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Dig that goldmine

matyas zaborszky read May 17, 2020

Lately I have been asking clients and colleagues to do something very simple, and at the same time very enriching: read books. Not just any books, but those great business writings, and motivational pieces by successful entrepreneurs that we can all learn from. My reason for insisting on the importance of such works is that it has come to my attention that many of my clients are – at best – only vaguely familiar with books that have been fundamental steps in my own business life. My job is to coach and help startups and new businesses reach their potential. It is therefore my duty to continue with the process of trying to convince you to read!

Squeeze that book

Many people understand that reading can be a useful, but then they ask me, ‘So how do I do it?’ That’s a simple question, but a good one. If you simply ‘dip in’ to books as a form of entertainment, or to ‘kill time’, then you’ll only get a fraction out of them that you could. Reading-for-success requires commitment, and a schedule. My intention is to always squeeze as much as possible out of a book! If you have fresh orange juice for breakfast, you’ll know that you get a lot more out of the fruit if you use a proper juicer, rather than hand-squeezing it. Well, it’s kinda like that with books – we want to maximize what we can get from them.

Annotation is key

So I have a program of reading, where up to six months in advance I choose which books will form the spine of my self-education. Every book gets several read throughs – on average about two and a half times. The ‘half’ is because my notation system means that after the first read I have identified the sections which are most resonant for me. So on subsequent reads, I can probably skip parts which don’t apply exactly to my situation. For example, I’m a big fan of the Chrysler executive, Lee Iacocca, but I don’t need to read the exact detail about car manufacturing in the 1980s every time I go through his book.

My method of annotating the books I read is simple, but very methodical, and it pays off. Let me describe it to you. I like Post-It notes. They’re handy, and they come in a variety of colors. I use four colors, which signify different points of interest in a book. It’s a system which is always the same:

Red is for Key point, meaning something which is absolutely essential to understand and incorporate into my business life.
Yellow is for Work on it. These are the tasks which I must achieve, based on the learning I gain from the book. I usually segment these tasks into different priorities.
Green is for Example. This indicates that there is a good story here which I can learn from, and relay to my clients, for them to learn from too. For example, I’ve been spreading the word lately in my Crisis Webinar about how Lee Iacocca negotiated with the auto unions in Detroit. It’s a great story, and worth repeating.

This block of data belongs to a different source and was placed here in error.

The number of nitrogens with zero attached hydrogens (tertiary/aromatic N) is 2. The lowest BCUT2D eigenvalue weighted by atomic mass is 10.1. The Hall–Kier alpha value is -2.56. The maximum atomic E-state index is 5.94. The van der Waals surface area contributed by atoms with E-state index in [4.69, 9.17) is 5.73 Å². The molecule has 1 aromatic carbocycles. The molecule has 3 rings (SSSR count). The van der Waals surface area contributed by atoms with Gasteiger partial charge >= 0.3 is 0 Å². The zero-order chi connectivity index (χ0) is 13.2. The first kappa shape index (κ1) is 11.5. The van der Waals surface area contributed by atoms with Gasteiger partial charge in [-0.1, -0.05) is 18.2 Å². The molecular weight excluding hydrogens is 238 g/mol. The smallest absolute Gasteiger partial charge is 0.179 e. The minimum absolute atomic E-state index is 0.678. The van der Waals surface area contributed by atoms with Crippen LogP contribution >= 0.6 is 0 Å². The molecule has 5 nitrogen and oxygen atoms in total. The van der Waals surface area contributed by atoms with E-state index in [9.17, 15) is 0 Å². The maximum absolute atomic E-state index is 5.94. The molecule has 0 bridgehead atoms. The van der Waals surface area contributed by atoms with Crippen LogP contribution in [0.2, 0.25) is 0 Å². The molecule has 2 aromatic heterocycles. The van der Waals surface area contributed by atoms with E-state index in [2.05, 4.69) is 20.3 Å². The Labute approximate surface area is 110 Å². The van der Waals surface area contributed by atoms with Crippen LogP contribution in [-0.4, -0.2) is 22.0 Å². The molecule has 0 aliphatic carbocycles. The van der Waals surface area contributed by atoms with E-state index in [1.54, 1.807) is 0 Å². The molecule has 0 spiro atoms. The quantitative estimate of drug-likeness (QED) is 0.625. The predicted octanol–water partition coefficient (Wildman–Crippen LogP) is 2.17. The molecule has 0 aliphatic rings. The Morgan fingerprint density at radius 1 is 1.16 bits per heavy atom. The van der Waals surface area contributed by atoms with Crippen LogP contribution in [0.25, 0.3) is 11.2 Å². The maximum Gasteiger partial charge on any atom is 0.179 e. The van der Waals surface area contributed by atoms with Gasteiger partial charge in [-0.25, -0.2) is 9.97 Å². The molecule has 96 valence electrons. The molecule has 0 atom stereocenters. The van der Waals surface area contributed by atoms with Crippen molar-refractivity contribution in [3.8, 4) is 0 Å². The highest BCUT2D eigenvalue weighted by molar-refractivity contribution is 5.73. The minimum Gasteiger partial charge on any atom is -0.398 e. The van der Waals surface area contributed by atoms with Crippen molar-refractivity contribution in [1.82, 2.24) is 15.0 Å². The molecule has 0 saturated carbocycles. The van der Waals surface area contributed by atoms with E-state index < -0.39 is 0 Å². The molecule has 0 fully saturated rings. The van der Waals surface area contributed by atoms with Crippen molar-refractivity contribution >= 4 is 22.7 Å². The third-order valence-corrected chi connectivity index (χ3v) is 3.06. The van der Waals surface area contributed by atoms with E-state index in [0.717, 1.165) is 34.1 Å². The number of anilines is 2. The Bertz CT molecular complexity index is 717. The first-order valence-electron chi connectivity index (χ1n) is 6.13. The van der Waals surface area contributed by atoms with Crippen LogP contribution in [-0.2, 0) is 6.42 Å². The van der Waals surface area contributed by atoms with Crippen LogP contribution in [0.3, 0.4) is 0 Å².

Blue is for Question. Here I’m asking myself how I would deal with a similar situation. I’m also marking useful questions to put to my own clients in future. There’s always a lot to learn!

Stocking the goldmine

In addition I underline key phrases, and make additional notes to help me absorb and remember messages. At the same time, I’ll also be listening to the Audible version of the book, available from Amazon. So my approach is multi-sensory, including of course the feel of the book, and even its smell! Every factor helps me to absorb and learn. And all the time the reading process has a clear purpose: to make me more effective in my own business, and to pass on my learning to clients. Those of them that adopt serious reading habits also report how stimulating it is.

When I review a book (on my second-and-a-half read), that’s the time I collate my observations into what I call my ‘Goldmine’. This is a file of the best-of-the-best quotes, stories, and ideas, as captured in those red, yellow, green and blue Post-It notes. Anything can go into the goldmine, but it’s certainly not ‘file and forget’. I regularly enter the goldmine to see what nuggets I can find. In two decades of reading, and annotating, I have amassed a huge wealth of brilliant, useful pieces, and they are all easily accessible. I don’t have to spend ages saying, “Now where did I see that quote?” - and searching through my library shelves, because it will be already pre-selected in the goldmine.

The rainbow at the end of the goldmine!

The system I propose to you is of targeted, focused reading, designed to achieve real results. There’s just one warning I have to issue: If, like me, you have young children, those colored Post-It notes are very attractive to them too! My daughter made a beautiful rainbow on the window of my office the other day, with the result that for a little while I was completely unable to mark Blue for Questions in the book I am currently working through!


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